There I was, on my last day at EAA’s 2016 AirVenture extravaganza in Oshkosh, Wis. It had been a great week, with a full Oshkosh “experience,” including camping in the rain, spending some money and catching up with old friends. The airplane was loaded and preflighted, the door was closed and I was strapped in. I’d gotten the departure flick from the ATIS and from watching airplanes depart Runway 36L, the threshold for which was about 200 yards east and south of me. I was ready to power things back up, start the engine and get outta Dodge.
And I was lucky: with the surface wind out of the east, the airport was using the adjacent runway for departures. I wouldn’t have to taxi to Green Bay before I could take off. I had filed for an IFR clearance from over Muskegon, Mich., and actually appeared to be a bit ahead of schedule to pick it up for once. The weather was good VFR across Lake Michigan, with typical summer airmass thunderstorms pretty much the rest of the way to my destination.
As I looked up to clear the area in front of the airplane before starting the engine, my attention was drawn to a blue and white taildragger that looked like a Citabria. It was right over the runway, about 250-300 yards away and 50 or so feet agl. It was mostly unremarkable. The peculiar thing, though, was that it wasn’t moving.
It seemed to stay motionless for a second or two. Then it stalled, breaking left into the beginnings of a spin. In the short time before it hit the ground, it rotated through about 180 degrees of the left spin. It seemed to hit hard, bounce, rotate a bit more, then come to rest more or less pointing slightly east of south—call it 150 degrees.
“That’s something you don’t see every day,” literally was the first considered thought through my mind. The next was, “Wait…an airplane just crashed in front of me. What should I do?” So far, there was no fire, but all I had was a puny Halon bottle strapped down behind my seat. About that time, a flagman ran past my parking row toward the scene, and it appeared others closer than him were responding. Maybe 20 seconds later, an airport crash truck appeared, followed by an ambulance and other vehicles. The image on page 2 was taken maybe five minutes afterward.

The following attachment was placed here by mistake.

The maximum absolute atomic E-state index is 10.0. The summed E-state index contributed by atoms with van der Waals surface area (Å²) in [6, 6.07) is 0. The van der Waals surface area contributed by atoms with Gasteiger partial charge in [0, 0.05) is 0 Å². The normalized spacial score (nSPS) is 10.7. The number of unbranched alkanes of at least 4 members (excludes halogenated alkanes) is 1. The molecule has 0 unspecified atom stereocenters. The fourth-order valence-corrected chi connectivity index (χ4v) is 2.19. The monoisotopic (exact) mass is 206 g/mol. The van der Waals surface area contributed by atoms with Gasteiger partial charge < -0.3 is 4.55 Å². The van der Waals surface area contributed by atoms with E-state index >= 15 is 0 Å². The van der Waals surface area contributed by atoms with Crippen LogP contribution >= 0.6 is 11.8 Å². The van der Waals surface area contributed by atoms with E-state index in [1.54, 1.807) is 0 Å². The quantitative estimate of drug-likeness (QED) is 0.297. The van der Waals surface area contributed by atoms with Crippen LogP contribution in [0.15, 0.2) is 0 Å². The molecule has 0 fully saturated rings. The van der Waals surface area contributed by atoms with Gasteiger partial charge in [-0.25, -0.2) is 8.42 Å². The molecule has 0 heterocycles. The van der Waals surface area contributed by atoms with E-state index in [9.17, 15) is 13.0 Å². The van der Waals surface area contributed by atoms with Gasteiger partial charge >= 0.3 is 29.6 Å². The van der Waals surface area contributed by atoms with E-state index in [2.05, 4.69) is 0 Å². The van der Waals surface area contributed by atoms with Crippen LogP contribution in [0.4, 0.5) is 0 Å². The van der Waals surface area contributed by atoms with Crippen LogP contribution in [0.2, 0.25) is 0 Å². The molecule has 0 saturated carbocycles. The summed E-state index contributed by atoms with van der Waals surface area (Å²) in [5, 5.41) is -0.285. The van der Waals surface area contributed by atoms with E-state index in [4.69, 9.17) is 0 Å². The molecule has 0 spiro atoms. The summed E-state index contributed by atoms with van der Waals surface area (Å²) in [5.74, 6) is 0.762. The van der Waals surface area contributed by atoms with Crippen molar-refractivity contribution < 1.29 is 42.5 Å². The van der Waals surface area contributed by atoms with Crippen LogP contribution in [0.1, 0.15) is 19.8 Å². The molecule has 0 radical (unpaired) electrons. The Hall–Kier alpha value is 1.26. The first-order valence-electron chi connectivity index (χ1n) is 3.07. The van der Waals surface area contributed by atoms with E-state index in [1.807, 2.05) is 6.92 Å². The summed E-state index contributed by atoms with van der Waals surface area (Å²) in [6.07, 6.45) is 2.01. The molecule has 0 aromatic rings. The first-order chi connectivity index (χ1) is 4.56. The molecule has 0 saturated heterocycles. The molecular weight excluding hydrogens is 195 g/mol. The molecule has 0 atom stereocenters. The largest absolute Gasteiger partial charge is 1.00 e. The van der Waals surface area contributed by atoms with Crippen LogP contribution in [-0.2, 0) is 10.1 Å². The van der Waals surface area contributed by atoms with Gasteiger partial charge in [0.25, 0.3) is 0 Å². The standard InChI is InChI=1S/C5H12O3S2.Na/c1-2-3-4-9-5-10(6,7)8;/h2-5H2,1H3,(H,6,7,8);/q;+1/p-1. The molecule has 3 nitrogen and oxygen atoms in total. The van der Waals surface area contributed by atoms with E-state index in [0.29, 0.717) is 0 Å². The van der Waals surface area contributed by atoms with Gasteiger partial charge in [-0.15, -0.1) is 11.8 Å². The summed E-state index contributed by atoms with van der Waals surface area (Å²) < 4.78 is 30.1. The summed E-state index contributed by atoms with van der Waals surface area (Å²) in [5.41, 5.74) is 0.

The airport closed. Several airplanes had been on the taxiway adjacent to 36L when the event occurred. Their pilots stopped where they were and shut down while responders did their jobs. After maybe 20 minutes, the airport re-opened, although 36L remained closed, and I was clear to start my engine. It took a solid 30 minutes of sharing the taxiways with 50 of my closest friends before I was #1 for Runway 9, the only one in operation. After stopping for fuel and a snack outside Cheap Avgas, Ind., I motored on home, arriving after sundown without further drama.
Of course, that wasn’t the end of it for me. For one, that taildragger seemed to hit pretty hard. I was close enough to see the whole thing, but not close enough to determine if anyone had gotten out of it, or even how many were aboard. I was sure the airplane wouldn’t be flying again anytime soon, as at least its right main landing gear, along with the right wing, had collapsed. The engine likely had been damaged. I just hoped whomever was aboard was okay.
The night I got home and the next morning, I checked the Oshkosh-area news for any coverage. I didn’t find anything, but it was still the weekend, so there wouldn’t be anything on web sites run by the usual suspects. Later in the week, the event finally popped up on an FAA page devoted to daily tracking of aircraft accidents in the U.S. I was wrong about one thing: What I was certain had been a relatively new Citabria or Decathlon turned out to be a homebuilt Rans S-7S light sport aircraft.
The interesting news was the report simply stated the aircraft had exited the runway while attempting a takeoff, damaging its landing gear. That’s definitely not what I saw (which—along with confusion on aircraft types—initially led me to conclude this was an event other than what I had witnessed). The great news was there were no reported injuries.
I may or may not reach out the NTSB and offer myself as a witness. There are no great insights I can add, and nothing I might contribute is likely to be all that helpful at answering the question that’s been in my mind all along: What happened?
Immediately after the event, I would have said the airplane was landing and flared too high, entering a stall/spin from about 50 feet agl. Given an S-7’s performance, however, it’s entirely plausible the pilot had taken off and climbed 50 feet by the time I saw it about 500 feet beyond the Runway 36L threshold. Also, given the noise around me from other airplanes and activities, I never heard its engine. On the other hand, I never heard its engine, so it’s also plausible the engine quit about 50 feet agl and the pilot didn’t react quickly enough to prevent the ensuing stall.
It’s definitely outside my normal experience to witness an airplane accident. Spend enough time around airplanes, and I guess it’s inevitable.